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  • The Graduate School of Development's Mountain Societies Research Institute (MSRI) conducts research for development with the goal to improve the well-being of mountain communities in Central Asia.
    AKDN / Christopher Wilton-Steer
University of Central Asia
UCA to help develop environmental country strategy for Kyrgyzstan

The University of Central Asia’s (UCA) Mountain Societies Research Institute (MSRI) will work with the Global Environment Facility Small Grants Programme (GEF SGP) to develop a GEF SGP Country Strategy for Kyrgyzstan. As part of this collaboration, MSRI will assist GEF SGP in prioritising its environmental programme interventions in the country during Phase-7 of GEF.

“A key element of this partnership is to develop a strategic document, which will guide the provision of grants to support environmental initiatives of grassroots NGOs, in collaboration with leading national NGOs and government authorities,” said Maksim Kulikov, MSRI Research Fellow and Coordinator of the Strategy Working Group.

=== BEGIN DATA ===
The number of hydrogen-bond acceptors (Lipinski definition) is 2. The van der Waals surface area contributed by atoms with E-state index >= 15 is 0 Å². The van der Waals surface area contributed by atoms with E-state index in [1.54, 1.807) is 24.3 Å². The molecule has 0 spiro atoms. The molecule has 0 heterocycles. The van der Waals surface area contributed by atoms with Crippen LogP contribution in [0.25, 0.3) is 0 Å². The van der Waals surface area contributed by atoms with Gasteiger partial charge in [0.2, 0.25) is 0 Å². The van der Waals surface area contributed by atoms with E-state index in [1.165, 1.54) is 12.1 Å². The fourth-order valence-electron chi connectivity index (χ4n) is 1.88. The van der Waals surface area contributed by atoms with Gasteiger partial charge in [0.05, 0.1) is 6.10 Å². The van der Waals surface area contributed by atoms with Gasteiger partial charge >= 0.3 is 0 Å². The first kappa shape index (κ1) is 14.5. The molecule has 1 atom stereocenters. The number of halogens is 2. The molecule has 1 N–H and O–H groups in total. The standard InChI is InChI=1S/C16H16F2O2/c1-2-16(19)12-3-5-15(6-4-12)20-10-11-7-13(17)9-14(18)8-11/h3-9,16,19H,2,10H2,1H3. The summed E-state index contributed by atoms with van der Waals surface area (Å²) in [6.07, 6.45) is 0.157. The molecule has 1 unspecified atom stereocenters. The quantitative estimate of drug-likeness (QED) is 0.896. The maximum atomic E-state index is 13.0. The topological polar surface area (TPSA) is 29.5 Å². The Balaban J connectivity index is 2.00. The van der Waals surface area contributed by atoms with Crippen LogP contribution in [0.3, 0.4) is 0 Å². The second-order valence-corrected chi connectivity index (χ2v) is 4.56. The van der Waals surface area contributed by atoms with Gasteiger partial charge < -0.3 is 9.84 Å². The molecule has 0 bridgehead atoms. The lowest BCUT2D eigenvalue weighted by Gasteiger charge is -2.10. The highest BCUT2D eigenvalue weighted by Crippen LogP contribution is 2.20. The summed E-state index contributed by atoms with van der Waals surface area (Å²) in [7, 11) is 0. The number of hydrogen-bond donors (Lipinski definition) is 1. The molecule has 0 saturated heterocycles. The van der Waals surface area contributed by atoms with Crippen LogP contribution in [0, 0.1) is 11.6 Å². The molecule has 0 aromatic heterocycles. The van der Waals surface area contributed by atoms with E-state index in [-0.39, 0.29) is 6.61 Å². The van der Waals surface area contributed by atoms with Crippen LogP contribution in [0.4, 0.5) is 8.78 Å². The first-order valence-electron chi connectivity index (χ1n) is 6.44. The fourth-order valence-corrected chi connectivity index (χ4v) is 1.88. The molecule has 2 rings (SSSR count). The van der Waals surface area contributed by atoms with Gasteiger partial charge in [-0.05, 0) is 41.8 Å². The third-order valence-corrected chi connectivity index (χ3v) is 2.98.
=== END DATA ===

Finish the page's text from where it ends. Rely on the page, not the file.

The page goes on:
The programme will focus on funding local community-led environmental projects within a given priority area. SGP plans to also review, analyse, and codify results to allow replication and scale up of best practices within the country, and in other parts of the world.

The Small Grants Programme has been implemented in Kyrgyzstan since 2001, and 293 projects have been supported with grants totalling US$ 4.6 million. GEF SGP works in 125 countries and provides civil society and community-based organisations with grants to enable them to tackle global environmental challenges while addressing local sustainable development needs.

The grant from GEF-SGP grows out of a workshop organised by UCA’s MSRI on 10 March 2020 in Bishkek that identified priority development areas in Kyrgyzstan related to the environment. The event gathered over 40 representatives from the State Environment Protection bodies, NGOs, as well as academia. Participants discussed current issues in the country, including species and environmental conservation, natural resource management, transboundary water management, chemical pollution, pasture degradation, and alternative sources of income for local populations. They also mapped out current projects in Kyrgyzstan to find synergies between stakeholders, avoid project duplication, and achieve a greater impact.


Maksim Kulikov (right), MSRI Research Fellow, led a discussion on the priority areas in Kyrgyzstan on 10 March.